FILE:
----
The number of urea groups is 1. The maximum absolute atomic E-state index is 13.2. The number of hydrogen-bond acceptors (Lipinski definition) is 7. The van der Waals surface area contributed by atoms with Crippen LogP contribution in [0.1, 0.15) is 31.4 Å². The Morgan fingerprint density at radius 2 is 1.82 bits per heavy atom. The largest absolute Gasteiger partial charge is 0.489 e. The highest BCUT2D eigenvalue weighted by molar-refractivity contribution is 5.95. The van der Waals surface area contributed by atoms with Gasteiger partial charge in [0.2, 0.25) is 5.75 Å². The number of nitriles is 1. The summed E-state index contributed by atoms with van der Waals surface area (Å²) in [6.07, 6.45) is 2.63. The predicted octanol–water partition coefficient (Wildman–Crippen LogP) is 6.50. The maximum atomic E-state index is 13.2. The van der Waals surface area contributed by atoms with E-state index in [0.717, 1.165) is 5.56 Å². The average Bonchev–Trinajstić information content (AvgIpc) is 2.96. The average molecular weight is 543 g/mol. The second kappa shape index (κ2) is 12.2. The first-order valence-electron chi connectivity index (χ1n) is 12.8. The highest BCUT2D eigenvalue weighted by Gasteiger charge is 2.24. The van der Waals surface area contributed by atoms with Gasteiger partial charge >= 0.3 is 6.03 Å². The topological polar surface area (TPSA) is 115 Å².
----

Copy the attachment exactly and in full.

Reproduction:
The number of urea groups is 1. The maximum absolute atomic E-state index is 13.2. The number of hydrogen-bond acceptors (Lipinski definition) is 7. The van der Waals surface area contributed by atoms with Crippen LogP contribution in [0.1, 0.15) is 31.4 Å². The Morgan fingerprint density at radius 2 is 1.82 bits per heavy atom. The largest absolute Gasteiger partial charge is 0.489 e. The highest BCUT2D eigenvalue weighted by molar-refractivity contribution is 5.95. The van der Waals surface area contributed by atoms with Gasteiger partial charge in [0.2, 0.25) is 5.75 Å². The number of nitriles is 1. The summed E-state index contributed by atoms with van der Waals surface area (Å²) in [6.07, 6.45) is 2.63. The predicted octanol–water partition coefficient (Wildman–Crippen LogP) is 6.50. The maximum atomic E-state index is 13.2. The van der Waals surface area contributed by atoms with E-state index in [0.717, 1.165) is 5.56 Å². The average Bonchev–Trinajstić information content (AvgIpc) is 2.96. The average molecular weight is 543 g/mol. The second kappa shape index (κ2) is 12.2. The first-order valence-electron chi connectivity index (χ1n) is 12.8. The highest BCUT2D eigenvalue weighted by Gasteiger charge is 2.24. The van der Waals surface area contributed by atoms with Gasteiger partial charge >= 0.3 is 6.03 Å². The topological polar surface area (TPSA) is 115 Å².